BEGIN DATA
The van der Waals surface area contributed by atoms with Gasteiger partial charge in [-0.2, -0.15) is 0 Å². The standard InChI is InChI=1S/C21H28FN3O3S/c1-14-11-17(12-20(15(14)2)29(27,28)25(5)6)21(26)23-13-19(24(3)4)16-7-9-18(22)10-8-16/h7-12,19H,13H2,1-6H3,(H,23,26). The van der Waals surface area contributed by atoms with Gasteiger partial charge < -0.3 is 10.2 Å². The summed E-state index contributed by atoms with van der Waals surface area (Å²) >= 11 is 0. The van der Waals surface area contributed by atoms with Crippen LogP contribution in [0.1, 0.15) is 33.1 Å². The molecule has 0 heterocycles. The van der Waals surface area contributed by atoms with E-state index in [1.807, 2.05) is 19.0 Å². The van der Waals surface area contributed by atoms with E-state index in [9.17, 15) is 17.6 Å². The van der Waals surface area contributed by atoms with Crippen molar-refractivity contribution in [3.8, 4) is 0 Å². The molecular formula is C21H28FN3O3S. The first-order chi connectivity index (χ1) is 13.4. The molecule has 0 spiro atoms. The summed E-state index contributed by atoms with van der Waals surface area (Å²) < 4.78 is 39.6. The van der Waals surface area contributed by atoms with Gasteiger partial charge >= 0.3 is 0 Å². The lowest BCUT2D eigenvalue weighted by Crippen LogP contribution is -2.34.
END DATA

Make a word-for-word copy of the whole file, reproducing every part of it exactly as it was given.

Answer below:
The van der Waals surface area contributed by atoms with Gasteiger partial charge in [-0.2, -0.15) is 0 Å². The standard InChI is InChI=1S/C21H28FN3O3S/c1-14-11-17(12-20(15(14)2)29(27,28)25(5)6)21(26)23-13-19(24(3)4)16-7-9-18(22)10-8-16/h7-12,19H,13H2,1-6H3,(H,23,26). The van der Waals surface area contributed by atoms with Gasteiger partial charge < -0.3 is 10.2 Å². The summed E-state index contributed by atoms with van der Waals surface area (Å²) >= 11 is 0. The van der Waals surface area contributed by atoms with Crippen LogP contribution in [0.1, 0.15) is 33.1 Å². The molecule has 0 heterocycles. The van der Waals surface area contributed by atoms with E-state index in [1.807, 2.05) is 19.0 Å². The van der Waals surface area contributed by atoms with E-state index in [9.17, 15) is 17.6 Å². The van der Waals surface area contributed by atoms with Crippen molar-refractivity contribution in [3.8, 4) is 0 Å². The molecular formula is C21H28FN3O3S. The first-order chi connectivity index (χ1) is 13.4. The molecule has 0 spiro atoms. The summed E-state index contributed by atoms with van der Waals surface area (Å²) < 4.78 is 39.6. The van der Waals surface area contributed by atoms with Gasteiger partial charge >= 0.3 is 0 Å². The lowest BCUT2D eigenvalue weighted by Crippen LogP contribution is -2.34.